Maryland Gov. Hogan unveils plans for education reform, school construction

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Declaring that education has been and will continue to be a top priority of his administration, Maryland Gov. Larry Hogan announced his education proposals for 2020.

A month before lawmakers get back to work in Annapolis, Maryland Gov. Larry Hogan announced his plans for an education revamp. No written materials with details on the plans were provided at the news conference. (WTOP/Kate Ryan)

Declaring that education has been and will continue to be a top priority of his administration, Maryland Gov. Larry Hogan announced his education proposals for 2020.

Hogan called his education reform proposal the “CLASS Act of 2020.” The acronym stands for the Community and Local Accountability for Struggling Schools Act.

Under the proposal, any school with the state’s lowest rating of “1 star” for two years in a row would “automatically” be designated as an “innovation school.”

Hogan said in those cases, “Local communities will be able to take charge of that failing school and be empowered to enact critical changes in leadership, curriculum, policies, schedules and budgets,” and develop a turnaround plan.

Hogan offered few details in his news conference Thursday. For example, he didn’t specify who in the community would be given that authority to make changes and how they would be held accountable.

Later, his communications director, Michael Ricci, emailed reporters with some details on how the changes would be implemented.

Under the governor’s plan, members of the community could petition the local superintendent and school board to designate a school an “innovation school.”

The school board and the superintendent would then establish a committee, which would develop a five-year plan.

Ricci stated an innovation school would not be the same as a charter school, and that the legislation would include wording to prohibit that.

Cheryl Bost, president of the Maryland State Education Association, said Maryland already has a mechanism to turn around struggling schools. “That’s already embedded in the Protect Our Schools Act that was passed two years ago,” Bost said.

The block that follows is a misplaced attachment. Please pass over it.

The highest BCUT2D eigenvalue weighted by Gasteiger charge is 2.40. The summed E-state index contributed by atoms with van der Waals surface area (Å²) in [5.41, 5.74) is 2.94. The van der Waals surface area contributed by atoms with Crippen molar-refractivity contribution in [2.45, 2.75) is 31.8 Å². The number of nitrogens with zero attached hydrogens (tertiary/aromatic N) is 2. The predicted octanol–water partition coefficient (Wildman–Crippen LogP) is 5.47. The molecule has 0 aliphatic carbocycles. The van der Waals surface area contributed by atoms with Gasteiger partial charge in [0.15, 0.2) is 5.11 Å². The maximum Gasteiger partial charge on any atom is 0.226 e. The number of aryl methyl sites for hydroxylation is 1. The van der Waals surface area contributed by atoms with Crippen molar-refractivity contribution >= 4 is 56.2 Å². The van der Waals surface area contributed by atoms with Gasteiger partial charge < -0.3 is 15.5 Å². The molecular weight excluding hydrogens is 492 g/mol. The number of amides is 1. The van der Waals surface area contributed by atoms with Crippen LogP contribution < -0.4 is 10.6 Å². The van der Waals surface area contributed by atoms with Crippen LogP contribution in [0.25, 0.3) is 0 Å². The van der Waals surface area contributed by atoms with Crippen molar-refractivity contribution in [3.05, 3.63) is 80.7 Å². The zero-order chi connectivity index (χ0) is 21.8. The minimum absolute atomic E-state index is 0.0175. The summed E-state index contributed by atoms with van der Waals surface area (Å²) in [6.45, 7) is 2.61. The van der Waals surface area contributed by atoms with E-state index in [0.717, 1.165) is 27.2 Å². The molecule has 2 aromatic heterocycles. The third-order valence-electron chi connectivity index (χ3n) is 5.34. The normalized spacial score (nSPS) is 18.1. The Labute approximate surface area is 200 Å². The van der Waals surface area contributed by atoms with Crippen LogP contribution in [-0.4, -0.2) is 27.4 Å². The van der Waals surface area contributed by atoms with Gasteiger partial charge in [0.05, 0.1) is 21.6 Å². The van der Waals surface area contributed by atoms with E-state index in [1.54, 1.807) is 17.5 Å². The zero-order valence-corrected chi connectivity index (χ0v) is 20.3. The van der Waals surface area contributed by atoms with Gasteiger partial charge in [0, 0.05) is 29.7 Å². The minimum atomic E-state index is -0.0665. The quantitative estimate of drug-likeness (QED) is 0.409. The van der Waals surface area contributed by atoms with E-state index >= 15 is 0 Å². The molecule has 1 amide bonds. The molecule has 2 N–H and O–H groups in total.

Bost said that act requires community members and educators to be part of turnaround plans for the lowest-rated schools.

“So, we’ve been doing this for two years,” she said. “It’s a process — it takes time. You’re not going to turn around a school overnight.”

Hogan also announced a school-construction funding plan he called the “Building Opportunity Fund.” That fund would provide $3.8 billion in school construction money over a five-year period, he said.

The plan “will enable us to bring local schools all across our state into the 21st century,” Hogan said.

Though the largely Democratic legislature and the Republican governor have strong disagreements over the funding of the education plan devised by the Kirwan Commission, Hogan’s school construction funding plan was greeted warmly by state Sen. Bill Ferguson, D-Baltimore.

Ferguson, nominated to serve as Senate president, issued a statement, saying he “was pleased to see the governor introduce proposals to move our education system forward.”

“We clearly have common ground on the issue of school construction and believe we can find a united path forward on this critical infrastructure need,” Ferguson said in the statement.

Maryland lawmakers will be back in session Jan. 8, and the debate over implementing proposals from the Kirwan Commission are expected to dominate the session.

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